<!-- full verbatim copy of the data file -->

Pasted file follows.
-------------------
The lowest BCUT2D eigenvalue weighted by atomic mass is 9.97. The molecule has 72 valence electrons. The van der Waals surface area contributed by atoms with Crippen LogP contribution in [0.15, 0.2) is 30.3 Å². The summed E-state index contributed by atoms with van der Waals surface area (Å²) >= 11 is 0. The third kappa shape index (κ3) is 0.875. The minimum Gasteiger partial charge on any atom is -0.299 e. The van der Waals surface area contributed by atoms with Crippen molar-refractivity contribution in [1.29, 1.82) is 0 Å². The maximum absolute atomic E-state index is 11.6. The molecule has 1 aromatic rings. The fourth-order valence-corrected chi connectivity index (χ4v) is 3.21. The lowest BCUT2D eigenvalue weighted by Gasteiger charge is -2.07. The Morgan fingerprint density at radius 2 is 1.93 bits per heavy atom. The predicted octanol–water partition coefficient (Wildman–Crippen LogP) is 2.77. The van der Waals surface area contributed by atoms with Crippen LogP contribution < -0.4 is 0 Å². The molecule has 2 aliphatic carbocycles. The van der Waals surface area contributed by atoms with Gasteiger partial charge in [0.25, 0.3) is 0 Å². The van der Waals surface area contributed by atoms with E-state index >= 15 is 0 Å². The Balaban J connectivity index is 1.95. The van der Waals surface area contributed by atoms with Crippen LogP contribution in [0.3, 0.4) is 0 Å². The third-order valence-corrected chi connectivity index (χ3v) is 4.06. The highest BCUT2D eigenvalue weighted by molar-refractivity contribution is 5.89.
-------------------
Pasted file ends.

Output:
The lowest BCUT2D eigenvalue weighted by atomic mass is 9.97. The molecule has 72 valence electrons. The van der Waals surface area contributed by atoms with Crippen LogP contribution in [0.15, 0.2) is 30.3 Å². The summed E-state index contributed by atoms with van der Waals surface area (Å²) >= 11 is 0. The third kappa shape index (κ3) is 0.875. The minimum Gasteiger partial charge on any atom is -0.299 e. The van der Waals surface area contributed by atoms with Crippen molar-refractivity contribution in [1.29, 1.82) is 0 Å². The maximum absolute atomic E-state index is 11.6. The molecule has 1 aromatic rings. The fourth-order valence-corrected chi connectivity index (χ4v) is 3.21. The lowest BCUT2D eigenvalue weighted by Gasteiger charge is -2.07. The Morgan fingerprint density at radius 2 is 1.93 bits per heavy atom. The predicted octanol–water partition coefficient (Wildman–Crippen LogP) is 2.77. The van der Waals surface area contributed by atoms with Crippen LogP contribution < -0.4 is 0 Å². The molecule has 2 aliphatic carbocycles. The van der Waals surface area contributed by atoms with Gasteiger partial charge in [0.25, 0.3) is 0 Å². The van der Waals surface area contributed by atoms with E-state index >= 15 is 0 Å². The Balaban J connectivity index is 1.95. The van der Waals surface area contributed by atoms with Crippen LogP contribution in [0.3, 0.4) is 0 Å². The third-order valence-corrected chi connectivity index (χ3v) is 4.06. The highest BCUT2D eigenvalue weighted by molar-refractivity contribution is 5.89.